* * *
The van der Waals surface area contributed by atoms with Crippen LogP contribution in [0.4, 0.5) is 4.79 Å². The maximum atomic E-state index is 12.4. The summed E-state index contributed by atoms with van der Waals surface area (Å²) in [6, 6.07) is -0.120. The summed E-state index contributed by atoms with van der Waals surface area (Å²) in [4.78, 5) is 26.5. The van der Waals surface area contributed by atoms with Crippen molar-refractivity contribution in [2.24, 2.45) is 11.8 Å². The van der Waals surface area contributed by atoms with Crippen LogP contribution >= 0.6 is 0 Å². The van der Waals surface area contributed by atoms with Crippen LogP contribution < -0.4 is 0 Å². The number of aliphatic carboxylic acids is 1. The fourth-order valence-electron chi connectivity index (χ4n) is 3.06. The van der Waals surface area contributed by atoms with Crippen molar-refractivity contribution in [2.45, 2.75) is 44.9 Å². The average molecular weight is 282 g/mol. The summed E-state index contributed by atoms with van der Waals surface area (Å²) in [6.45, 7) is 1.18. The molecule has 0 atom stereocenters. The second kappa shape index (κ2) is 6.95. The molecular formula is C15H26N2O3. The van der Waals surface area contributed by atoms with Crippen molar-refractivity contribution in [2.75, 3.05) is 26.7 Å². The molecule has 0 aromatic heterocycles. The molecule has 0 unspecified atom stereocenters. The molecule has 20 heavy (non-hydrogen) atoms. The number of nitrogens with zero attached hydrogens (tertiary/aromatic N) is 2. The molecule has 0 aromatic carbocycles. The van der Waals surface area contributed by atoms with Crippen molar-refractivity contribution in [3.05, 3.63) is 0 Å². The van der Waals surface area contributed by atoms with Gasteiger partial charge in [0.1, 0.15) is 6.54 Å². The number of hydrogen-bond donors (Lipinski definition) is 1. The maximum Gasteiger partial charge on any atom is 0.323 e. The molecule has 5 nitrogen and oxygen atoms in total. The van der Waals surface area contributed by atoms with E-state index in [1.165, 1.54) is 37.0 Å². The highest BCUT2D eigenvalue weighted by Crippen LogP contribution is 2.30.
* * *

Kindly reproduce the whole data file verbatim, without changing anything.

The van der Waals surface area contributed by atoms with Crippen LogP contribution in [0.4, 0.5) is 4.79 Å². The maximum atomic E-state index is 12.4. The summed E-state index contributed by atoms with van der Waals surface area (Å²) in [6, 6.07) is -0.120. The summed E-state index contributed by atoms with van der Waals surface area (Å²) in [4.78, 5) is 26.5. The van der Waals surface area contributed by atoms with Crippen molar-refractivity contribution in [2.24, 2.45) is 11.8 Å². The van der Waals surface area contributed by atoms with Crippen LogP contribution >= 0.6 is 0 Å². The van der Waals surface area contributed by atoms with Crippen LogP contribution < -0.4 is 0 Å². The number of aliphatic carboxylic acids is 1. The fourth-order valence-electron chi connectivity index (χ4n) is 3.06. The van der Waals surface area contributed by atoms with Crippen molar-refractivity contribution in [2.45, 2.75) is 44.9 Å². The average molecular weight is 282 g/mol. The summed E-state index contributed by atoms with van der Waals surface area (Å²) in [6.45, 7) is 1.18. The molecule has 0 atom stereocenters. The second kappa shape index (κ2) is 6.95. The molecular formula is C15H26N2O3. The van der Waals surface area contributed by atoms with Crippen molar-refractivity contribution in [2.75, 3.05) is 26.7 Å². The molecule has 0 aromatic heterocycles. The molecule has 0 unspecified atom stereocenters. The molecule has 20 heavy (non-hydrogen) atoms. The number of nitrogens with zero attached hydrogens (tertiary/aromatic N) is 2. The molecule has 0 aromatic carbocycles. The van der Waals surface area contributed by atoms with Crippen molar-refractivity contribution in [3.05, 3.63) is 0 Å². The van der Waals surface area contributed by atoms with Gasteiger partial charge in [0.1, 0.15) is 6.54 Å². The number of hydrogen-bond donors (Lipinski definition) is 1. The maximum Gasteiger partial charge on any atom is 0.323 e. The molecule has 5 nitrogen and oxygen atoms in total. The van der Waals surface area contributed by atoms with E-state index in [1.165, 1.54) is 37.0 Å². The highest BCUT2D eigenvalue weighted by Crippen LogP contribution is 2.30.